I spent last Sunday afternoon surrounded by fellow creatives at Dublin Gamecraft Unplugged. We had about 4h30m to make an analog game. Yep, that’s right! No videogames this time.
The theme was “Grow Your Own”.
I knew we didn’t have much time or materials but I wanted to make something different. A simple adventure game that physically grows as you play. I ended up with “Grow your own Adventure”: an interactive story where you follow a line, choose your path and your choices alter what comes next.
I started folding to see what I could do with one sheet, and accidentally got to this. Twice! If you had asked me to teach this to you I couldn’t remember how to, but muscle memory brought it back.
I kept folding and realized you can make very interesting “page turns” from just a single cut in the middle of the sheet. It allows you to hide surprises but, most importantly, make choices that change the layout.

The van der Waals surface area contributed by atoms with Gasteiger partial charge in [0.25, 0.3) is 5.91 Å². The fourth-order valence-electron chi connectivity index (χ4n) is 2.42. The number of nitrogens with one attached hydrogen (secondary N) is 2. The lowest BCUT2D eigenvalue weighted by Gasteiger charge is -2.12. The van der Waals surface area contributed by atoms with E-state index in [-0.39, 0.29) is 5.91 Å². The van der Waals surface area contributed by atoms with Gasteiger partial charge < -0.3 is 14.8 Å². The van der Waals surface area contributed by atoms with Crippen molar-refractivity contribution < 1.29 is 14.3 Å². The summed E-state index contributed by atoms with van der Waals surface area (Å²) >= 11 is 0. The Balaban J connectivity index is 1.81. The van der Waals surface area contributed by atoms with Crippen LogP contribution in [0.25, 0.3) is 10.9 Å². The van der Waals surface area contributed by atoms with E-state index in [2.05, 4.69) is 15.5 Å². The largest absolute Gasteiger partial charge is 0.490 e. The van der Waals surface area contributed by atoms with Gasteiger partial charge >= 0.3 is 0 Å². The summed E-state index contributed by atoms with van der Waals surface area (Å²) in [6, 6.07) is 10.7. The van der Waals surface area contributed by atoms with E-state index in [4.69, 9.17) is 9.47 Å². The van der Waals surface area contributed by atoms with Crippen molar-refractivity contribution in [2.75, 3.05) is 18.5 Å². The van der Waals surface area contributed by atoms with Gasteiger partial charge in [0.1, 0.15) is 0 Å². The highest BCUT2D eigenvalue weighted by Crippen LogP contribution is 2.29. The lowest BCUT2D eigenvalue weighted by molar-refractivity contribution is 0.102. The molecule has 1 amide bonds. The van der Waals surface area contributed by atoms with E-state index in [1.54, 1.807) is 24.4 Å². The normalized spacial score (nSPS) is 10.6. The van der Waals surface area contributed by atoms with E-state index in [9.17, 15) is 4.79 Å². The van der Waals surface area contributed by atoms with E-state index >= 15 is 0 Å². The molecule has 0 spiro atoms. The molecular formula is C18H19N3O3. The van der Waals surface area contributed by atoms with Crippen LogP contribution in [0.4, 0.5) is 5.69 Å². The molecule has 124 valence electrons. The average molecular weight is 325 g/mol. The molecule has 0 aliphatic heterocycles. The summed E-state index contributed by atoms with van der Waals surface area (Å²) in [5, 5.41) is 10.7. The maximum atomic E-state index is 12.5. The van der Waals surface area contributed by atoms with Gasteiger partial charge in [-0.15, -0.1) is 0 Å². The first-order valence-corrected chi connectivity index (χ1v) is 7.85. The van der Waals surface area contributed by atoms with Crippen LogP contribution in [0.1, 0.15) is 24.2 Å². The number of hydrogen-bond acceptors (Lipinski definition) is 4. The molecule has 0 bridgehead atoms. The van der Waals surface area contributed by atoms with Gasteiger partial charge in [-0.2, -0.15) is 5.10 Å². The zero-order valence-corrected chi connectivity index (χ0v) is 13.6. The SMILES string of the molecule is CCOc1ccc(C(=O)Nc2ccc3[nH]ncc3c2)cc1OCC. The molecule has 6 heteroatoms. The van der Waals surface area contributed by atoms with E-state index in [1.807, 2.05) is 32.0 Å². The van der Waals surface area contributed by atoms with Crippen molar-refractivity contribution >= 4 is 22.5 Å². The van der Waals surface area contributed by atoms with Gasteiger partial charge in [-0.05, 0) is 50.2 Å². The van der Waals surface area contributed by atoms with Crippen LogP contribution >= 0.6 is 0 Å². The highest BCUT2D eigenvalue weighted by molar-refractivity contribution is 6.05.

I started drawing a line and improvising. Taking notes, seeing how far I could go with it and how many “faces” I would be able to write on.
In the end, I got to something I’m very proud of. It’s an interactive story system you can fit in your pocket. Your choices change it, so there’s some replayability. It comes from a single page, which makes it possible to distribute as PDFs.
You can see the other projects here.
My new game is called Fortune Tellers. It’s about predicting the future.
The idea started as a friend told me he wanted to make a game about Nostradamus. He is a great designer with several published games, but he didn’t know how to turn it into one – just found the theme appealing.
A lightbulb lit in my mind!
A while ago I sketched out a game where you combined words to make stories. While interesting as a concept, it’s too vague for a game. I needed something to narrow these stories to something relevant to the game, so this made perfect sense.
I thanked him, he said “I can take the Nostradamus idea”, but I said it’s still his. I don’t want to get stuck with a historic theme. All I needed was the bit where you predict stuff, because shady fortune tellers sound a lot more fun to me.
So that’s it: a game where you’ll predict what the other players will do during that game. You can get more verbs to predict new situations, and more assistants to do more things every turn. In short, two games at the same time!
I was invited to the latest Arcádia meeting two days beforehand. I didn’t want to wait a whole month to try it out, so I hurriedly made the first prototype. Some parts were improvised, I just wanted to check if it was fun to play – and it is!